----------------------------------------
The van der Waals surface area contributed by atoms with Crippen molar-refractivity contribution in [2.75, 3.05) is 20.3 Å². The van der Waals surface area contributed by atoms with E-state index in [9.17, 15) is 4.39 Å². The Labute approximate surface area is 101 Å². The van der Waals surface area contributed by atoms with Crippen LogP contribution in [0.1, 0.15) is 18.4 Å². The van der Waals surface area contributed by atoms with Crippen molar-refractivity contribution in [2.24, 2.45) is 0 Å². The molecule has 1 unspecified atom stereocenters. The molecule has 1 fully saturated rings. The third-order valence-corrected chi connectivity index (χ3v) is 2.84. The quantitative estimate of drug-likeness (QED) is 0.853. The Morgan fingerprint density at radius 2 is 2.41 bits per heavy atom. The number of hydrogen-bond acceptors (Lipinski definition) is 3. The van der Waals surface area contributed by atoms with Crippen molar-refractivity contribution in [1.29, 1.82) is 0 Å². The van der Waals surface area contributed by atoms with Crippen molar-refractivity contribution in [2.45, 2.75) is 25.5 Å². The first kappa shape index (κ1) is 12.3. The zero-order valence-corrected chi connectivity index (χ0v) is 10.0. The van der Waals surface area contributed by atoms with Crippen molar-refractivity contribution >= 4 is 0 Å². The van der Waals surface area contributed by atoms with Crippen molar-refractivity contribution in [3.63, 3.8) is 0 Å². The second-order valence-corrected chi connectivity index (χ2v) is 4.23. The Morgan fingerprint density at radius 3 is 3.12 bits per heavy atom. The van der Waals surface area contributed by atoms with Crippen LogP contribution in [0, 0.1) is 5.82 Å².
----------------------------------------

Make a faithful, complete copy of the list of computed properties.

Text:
The van der Waals surface area contributed by atoms with Crippen molar-refractivity contribution in [2.75, 3.05) is 20.3 Å². The van der Waals surface area contributed by atoms with E-state index in [9.17, 15) is 4.39 Å². The Labute approximate surface area is 101 Å². The van der Waals surface area contributed by atoms with Crippen LogP contribution in [0.1, 0.15) is 18.4 Å². The van der Waals surface area contributed by atoms with Crippen molar-refractivity contribution in [2.24, 2.45) is 0 Å². The molecule has 1 unspecified atom stereocenters. The molecule has 1 fully saturated rings. The third-order valence-corrected chi connectivity index (χ3v) is 2.84. The quantitative estimate of drug-likeness (QED) is 0.853. The Morgan fingerprint density at radius 2 is 2.41 bits per heavy atom. The number of hydrogen-bond acceptors (Lipinski definition) is 3. The van der Waals surface area contributed by atoms with Crippen molar-refractivity contribution in [1.29, 1.82) is 0 Å². The van der Waals surface area contributed by atoms with Crippen molar-refractivity contribution in [2.45, 2.75) is 25.5 Å². The first kappa shape index (κ1) is 12.3. The zero-order valence-corrected chi connectivity index (χ0v) is 10.0. The van der Waals surface area contributed by atoms with Crippen molar-refractivity contribution >= 4 is 0 Å². The van der Waals surface area contributed by atoms with Crippen molar-refractivity contribution in [3.63, 3.8) is 0 Å². The second-order valence-corrected chi connectivity index (χ2v) is 4.23. The Morgan fingerprint density at radius 3 is 3.12 bits per heavy atom. The van der Waals surface area contributed by atoms with Crippen LogP contribution in [0, 0.1) is 5.82 Å².